Lin Kong is a devoted doctor in love with a modern young woman – a nurse who is educated, clever, and vivid. The only complication is the wife to whom he was married when they were very young – a tiny woman, humble and touchingly loyal, whom he visits in order to ask, again and again, for divorce. (from Goodreads)

Once on a Moonless Night by Dai Sijie
When Puyi, the last emperor, was exiled to Manchuria in the early 1930s, it is said that he carried an eight-hundred-year-old silk scroll inscribed with a lost sutra composed by the Buddha. Eventually the scroll would be sold illicitly to an eccentric French linguist named Paul d’Ampere, in a transaction that would land him in prison, where he would devote his life to studying the ineffably beautiful ancient language of the forgotten text. Our unnamed narrator, a Western student in China in the 1970s, hears this story and pursues it.
(from Goodreads)

Empress Orchid by Anchee Min

The setting is China’s Forbidden City in the last days of its imperial glory, a vast complex of palaces and gardens run by thousands of eunuchs and encircled by a wall in the center of Peking. In this highly ordered place – tradition-bound, ruled by strict etiquette, rife with political and erotic tension – the Emperor, The Son of Heaven, performs two duties: he must rule the court and conceive an heir. To achieve the latter, tradition provides a stupendous hierarchy of hundreds of wives and concubines. (from Goodreads) Anchee Min recently released a Pearl Buck biography which also caught my eye: “Pearl of China”.

The Big book
It’s decided: The Count of Monte-Cristo by Alexander Dumas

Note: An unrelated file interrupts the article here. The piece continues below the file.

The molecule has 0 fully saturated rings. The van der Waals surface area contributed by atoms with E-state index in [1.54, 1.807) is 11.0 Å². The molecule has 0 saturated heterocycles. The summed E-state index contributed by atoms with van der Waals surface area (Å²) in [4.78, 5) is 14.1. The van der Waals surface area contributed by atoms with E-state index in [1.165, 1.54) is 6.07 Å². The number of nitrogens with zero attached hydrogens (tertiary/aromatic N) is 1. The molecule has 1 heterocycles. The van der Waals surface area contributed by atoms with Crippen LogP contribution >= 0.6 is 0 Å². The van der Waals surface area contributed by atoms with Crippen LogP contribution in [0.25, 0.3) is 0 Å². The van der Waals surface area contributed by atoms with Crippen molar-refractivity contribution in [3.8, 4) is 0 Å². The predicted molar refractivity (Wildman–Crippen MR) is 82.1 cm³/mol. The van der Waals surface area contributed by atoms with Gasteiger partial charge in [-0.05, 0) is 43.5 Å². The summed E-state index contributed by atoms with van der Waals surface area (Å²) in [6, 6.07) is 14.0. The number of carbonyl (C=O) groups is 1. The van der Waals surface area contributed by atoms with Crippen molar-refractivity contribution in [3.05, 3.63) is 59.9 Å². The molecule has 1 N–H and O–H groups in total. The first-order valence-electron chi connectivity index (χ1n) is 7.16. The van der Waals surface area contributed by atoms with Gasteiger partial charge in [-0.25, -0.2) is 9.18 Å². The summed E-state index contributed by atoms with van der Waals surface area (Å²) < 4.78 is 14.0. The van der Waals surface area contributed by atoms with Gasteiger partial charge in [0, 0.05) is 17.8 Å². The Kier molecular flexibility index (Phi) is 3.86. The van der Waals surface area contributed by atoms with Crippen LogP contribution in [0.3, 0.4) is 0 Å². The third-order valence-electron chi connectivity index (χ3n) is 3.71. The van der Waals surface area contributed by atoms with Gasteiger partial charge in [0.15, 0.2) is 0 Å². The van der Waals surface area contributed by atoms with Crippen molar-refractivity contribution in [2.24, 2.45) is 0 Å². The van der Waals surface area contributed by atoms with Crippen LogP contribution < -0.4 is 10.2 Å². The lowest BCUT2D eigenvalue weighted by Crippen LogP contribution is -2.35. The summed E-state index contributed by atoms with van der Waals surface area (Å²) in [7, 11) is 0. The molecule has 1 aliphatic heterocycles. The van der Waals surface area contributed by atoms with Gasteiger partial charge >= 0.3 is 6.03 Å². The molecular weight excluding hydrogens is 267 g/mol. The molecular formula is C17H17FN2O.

The Portuguese book
Although being my native language, ever since I’ve started comfortably reading in English I’ve read very few books in Portuguese. There are several reasons for this but the main ones are that I avoid translations as much as possible and I’ve always felt more drawn to Anglo-Saxon literature. This, mixed with my taste for historical fiction, led me the embarrassing point where I know more about British history than that of my own country.

That’s why one of my New Year’s resolutions was to read more about Portuguese history in Portuguese. So far there hasn’t been much (no) progress…

The book in this category is also already chosen:  1808 by Laurentino Gomes. The book is about “How a mad Queen, a fearful Prince and a corrupt Court fooled Napoleon and changed the course of Portuguese and Brazilian history.” Basically, how our Court fled the country to escape Napoleon and established the first European capital outside Europe –  for some years, the capital of Portugal was Rio de Janeiro. This also contributed to the development of Brazil into an integrated country, with a unique cultural and national identity, which eventually led to it’s independence soon after. Sounds promising and I’m looking forward to it.

Random book
To be decided. Maybe some fantasy.

Two audiobooks
Only one decided: A Short History of Nearly Everything by Bill Bryson read by Bill Bryson.

I still plan to browse around and talk to people about this list before finalizing it, but meanwhile, actually planning it it’s been one of the best  parts of planning the whole trip. I’ll post the final list later in the month.

… according to The Guardian is the Boekhandel Selexyz Dominicanen in Maastricht.

What does a city do with an 800-year-old church with no congregation? Well, it could make like the Dutch and convert it into a temple of books. The old Dominican church in Maastricht was being used for bicycle storage not long ago, but thanks to a radical refurbishment by Dutch architects Merkx + Girod it has been turned into what could possibly be the most beautiful bookshop of all time.

They put the list together back in 2008 and shortly after I organized a trip with some friend to see what the fuss was about. We’re only about 1h30 away by car. I came across the photos today and wanted to share – makes your mouth water, doesn’t it?

Currently reading